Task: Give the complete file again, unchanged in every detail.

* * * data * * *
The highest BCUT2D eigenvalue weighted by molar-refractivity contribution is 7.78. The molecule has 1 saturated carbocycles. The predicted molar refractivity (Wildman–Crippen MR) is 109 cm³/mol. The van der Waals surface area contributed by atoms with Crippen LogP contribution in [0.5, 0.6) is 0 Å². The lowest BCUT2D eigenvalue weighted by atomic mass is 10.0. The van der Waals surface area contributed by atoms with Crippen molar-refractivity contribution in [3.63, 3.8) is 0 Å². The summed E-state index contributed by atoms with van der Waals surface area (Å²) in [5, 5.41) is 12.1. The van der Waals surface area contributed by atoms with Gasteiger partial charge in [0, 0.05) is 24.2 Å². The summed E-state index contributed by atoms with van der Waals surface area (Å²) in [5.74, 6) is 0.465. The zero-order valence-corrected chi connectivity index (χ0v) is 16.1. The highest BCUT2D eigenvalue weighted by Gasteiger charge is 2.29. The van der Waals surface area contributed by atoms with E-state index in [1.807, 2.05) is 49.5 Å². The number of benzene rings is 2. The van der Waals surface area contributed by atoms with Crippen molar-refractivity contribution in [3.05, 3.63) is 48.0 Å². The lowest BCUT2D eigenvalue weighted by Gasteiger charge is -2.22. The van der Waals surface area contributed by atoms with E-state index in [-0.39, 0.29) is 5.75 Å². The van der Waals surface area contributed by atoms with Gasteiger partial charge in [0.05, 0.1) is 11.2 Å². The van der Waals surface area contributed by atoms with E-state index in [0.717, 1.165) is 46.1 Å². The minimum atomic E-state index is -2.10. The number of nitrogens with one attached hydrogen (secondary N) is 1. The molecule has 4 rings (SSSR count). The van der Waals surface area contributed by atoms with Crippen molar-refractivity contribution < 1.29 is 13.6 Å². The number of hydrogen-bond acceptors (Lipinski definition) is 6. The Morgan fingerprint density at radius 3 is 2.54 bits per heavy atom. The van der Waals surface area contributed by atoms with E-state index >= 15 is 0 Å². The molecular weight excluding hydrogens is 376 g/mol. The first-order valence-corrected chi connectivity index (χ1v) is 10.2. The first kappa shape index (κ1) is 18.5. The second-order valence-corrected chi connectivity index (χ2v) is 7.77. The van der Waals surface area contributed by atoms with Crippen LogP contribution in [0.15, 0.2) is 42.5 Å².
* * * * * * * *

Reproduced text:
The highest BCUT2D eigenvalue weighted by molar-refractivity contribution is 7.78. The molecule has 1 saturated carbocycles. The predicted molar refractivity (Wildman–Crippen MR) is 109 cm³/mol. The van der Waals surface area contributed by atoms with Crippen LogP contribution in [0.5, 0.6) is 0 Å². The lowest BCUT2D eigenvalue weighted by atomic mass is 10.0. The van der Waals surface area contributed by atoms with Crippen molar-refractivity contribution in [3.63, 3.8) is 0 Å². The summed E-state index contributed by atoms with van der Waals surface area (Å²) in [5, 5.41) is 12.1. The van der Waals surface area contributed by atoms with Gasteiger partial charge in [0, 0.05) is 24.2 Å². The summed E-state index contributed by atoms with van der Waals surface area (Å²) in [5.74, 6) is 0.465. The zero-order valence-corrected chi connectivity index (χ0v) is 16.1. The highest BCUT2D eigenvalue weighted by Gasteiger charge is 2.29. The van der Waals surface area contributed by atoms with E-state index in [1.807, 2.05) is 49.5 Å². The number of benzene rings is 2. The van der Waals surface area contributed by atoms with Crippen molar-refractivity contribution in [3.05, 3.63) is 48.0 Å². The lowest BCUT2D eigenvalue weighted by Gasteiger charge is -2.22. The van der Waals surface area contributed by atoms with E-state index in [-0.39, 0.29) is 5.75 Å². The van der Waals surface area contributed by atoms with Gasteiger partial charge in [0.05, 0.1) is 11.2 Å². The van der Waals surface area contributed by atoms with E-state index in [0.717, 1.165) is 46.1 Å². The minimum atomic E-state index is -2.10. The number of nitrogens with one attached hydrogen (secondary N) is 1. The molecule has 4 rings (SSSR count). The van der Waals surface area contributed by atoms with Crippen molar-refractivity contribution < 1.29 is 13.6 Å². The number of hydrogen-bond acceptors (Lipinski definition) is 6. The Morgan fingerprint density at radius 3 is 2.54 bits per heavy atom. The van der Waals surface area contributed by atoms with E-state index >= 15 is 0 Å². The molecular weight excluding hydrogens is 376 g/mol. The first-order valence-corrected chi connectivity index (χ1v) is 10.2. The first kappa shape index (κ1) is 18.5. The second-order valence-corrected chi connectivity index (χ2v) is 7.77. The van der Waals surface area contributed by atoms with Crippen LogP contribution in [0.15, 0.2) is 42.5 Å².